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Evidence from Resource 5 pieces of evidence from this resource.

Muthard, E.K. & Wickens, C.D. (2003). Factors That Mediate Flight Plan Monitoring and Errors in Plan Revision: An Examination of Planning Under Automated Conditions. In Proceedings of the 12th International Symposium on Aviation Psychology, 857-62.

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  2. Evidence Type: Excerpt from Experiment
    Evidence: In the plan monitoring phase, we wished to first examine the effect of highlighting on change detection and did so by comparing performance in detecting changes to hazards that were highlighted to those that were not highlighted as a function of workload. The analyses revealed that changes to highlighted hazards were detected more accurately (F(1, 26) = 27.72, p < .001) and more quickly (F(1, 22) = 4.47, p = .05) than changes to nonhighlighted elements. Additionally, a speed accuracy tradeoff was found for workload, such that changes in the low workload condition were detected 36.0% more accurately (F(1, 26) = 7.68, p = .01), but 6.7 s more slowly (F(1, 22) = 8.88, p = .007) than those in the high workload condition. The automation and workload interaction was not significant for accuracy (F(1, 26) = 1.75, p > .10) or response time (F(1, 22) = .27, p > .10). (page 4/5)
    Issue: automation may adversely affect pilot workload (Issue #79) See Issue details
    Strength: +2
    Aircraft: unspecified
    Equipment: automation

  3.  
  4. Evidence Type: Excerpt from Experiment
    Evidence: In the plan monitoring phase, we wished to first examine the effect of highlighting on change detection and did so by comparing performance in detecting changes to hazards that were highlighted to those that were not highlighted as a function of workload. The analyses revealed that changes to highlighted hazards were detected more accurately (F(1, 26) = 27.72, p < .001) and more quickly (F(1, 22) = 4.47, p = .05) than changes to nonhighlighted elements. Additionally, a speed accuracy tradeoff was found for workload, such that changes in the low workload condition were detected 36.0% more accurately (F(1, 26) = 7.68, p = .01), but 6.7 s more slowly (F(1, 22) = 8.88, p = .007) than those in the high workload condition. The automation and workload interaction was not significant for accuracy (F(1, 26) = 1.75, p > .10) or response time (F(1, 22) = .27, p > .10). (page 4/5)
    Issue: displays (visual and aural) may be poorly designed (Issue #92) See Issue details
    Strength: +2
    Aircraft: unspecified
    Equipment: automation

  5.  
  6. Evidence Type: Excerpt from Experiment
    Evidence: When pilots were presented with an automated aid, both accuracy (t(15) = 1.94, p = .07, marginally significant) and confidence (t(15) = 2.67, p = .02, significant) were higher with automation than without the aid, though these differences were only observed for the high workload condition, as shown in Table 1. (page 4/5)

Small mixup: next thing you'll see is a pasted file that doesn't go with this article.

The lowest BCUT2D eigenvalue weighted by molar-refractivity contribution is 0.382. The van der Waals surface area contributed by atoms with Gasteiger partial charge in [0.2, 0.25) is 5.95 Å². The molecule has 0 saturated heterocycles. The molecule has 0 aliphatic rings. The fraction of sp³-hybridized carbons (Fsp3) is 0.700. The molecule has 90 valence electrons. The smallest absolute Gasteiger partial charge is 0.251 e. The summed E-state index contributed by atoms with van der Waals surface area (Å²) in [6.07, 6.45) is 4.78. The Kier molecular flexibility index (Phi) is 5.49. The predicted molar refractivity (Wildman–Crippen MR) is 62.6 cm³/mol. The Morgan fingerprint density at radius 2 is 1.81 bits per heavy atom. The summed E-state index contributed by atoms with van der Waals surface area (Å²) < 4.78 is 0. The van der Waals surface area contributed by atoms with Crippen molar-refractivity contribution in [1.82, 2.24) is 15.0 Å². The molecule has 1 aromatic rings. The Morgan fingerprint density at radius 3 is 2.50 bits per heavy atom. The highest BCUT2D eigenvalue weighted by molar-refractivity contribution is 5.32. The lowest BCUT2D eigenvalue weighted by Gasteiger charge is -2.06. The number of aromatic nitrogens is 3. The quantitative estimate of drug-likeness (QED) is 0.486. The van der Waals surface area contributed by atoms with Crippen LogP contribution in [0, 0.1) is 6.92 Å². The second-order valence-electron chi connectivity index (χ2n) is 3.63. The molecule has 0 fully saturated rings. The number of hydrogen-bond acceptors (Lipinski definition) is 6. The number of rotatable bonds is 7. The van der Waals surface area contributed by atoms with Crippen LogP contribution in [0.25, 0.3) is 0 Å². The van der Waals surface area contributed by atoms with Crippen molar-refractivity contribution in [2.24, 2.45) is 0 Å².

Issue: pilots may lack confidence in automation (Issue #46) See Issue details
    Strength: -2
    Aircraft: unspecified
    Equipment: automation

  7.  
  8. Evidence Type: Excerpt from Experiment
    Evidence: To assess the effects of workload and automation on plan selection performance, we examined plan selection accuracy, response time, and choice confidence in three ANOVAs. The main effect of workload was not significant for accuracy (F(1, 27) = 1.21, p > .10), response time (F(1, 26) = 1.41, p > .10), or confidence (F(1, 27) = 1.93, p > .10). The automation main effect was also not significant for accuracy (F(1, 27) = 1.21, p > .10), response time (F(1, 26) = .94, p > .10), but was significant for the confidence dependent variable (F(1, 27) = 8.36, p = .01), suggesting that pilots were more confident in plan selection with the automated aid than without. (page 4/5)
    Issue: pilots may lack confidence in automation (Issue #46) See Issue details
    Strength: -2
    Aircraft: unspecified
    Equipment: automation

  9.  
  10. Evidence Type: Excerpt from Experiment
    Evidence: To assess the effects of workload and automation on plan selection performance, we examined plan selection accuracy, response time, and choice confidence in three ANOVAs. The main effect of workload was not significant for accuracy (F(1, 27) = 1.21, p > .10), response time (F(1, 26) = 1.41, p > .10), or confidence (F(1, 27) = 1.93, p > .10). The automation main effect was also not significant for accuracy (F(1, 27) = 1.21, p > .10), response time (F(1, 26) = .94, p > .10), but was significant for the confidence dependent variable (F(1, 27) = 8.36, p = .01), suggesting that pilots were more confident in plan selection with the automated aid than without. (page 4)
    Issue: automation use may slow pilot responses (Issue #161) See Issue details
    Strength: -2
    Aircraft: unspecified
    Equipment: automation
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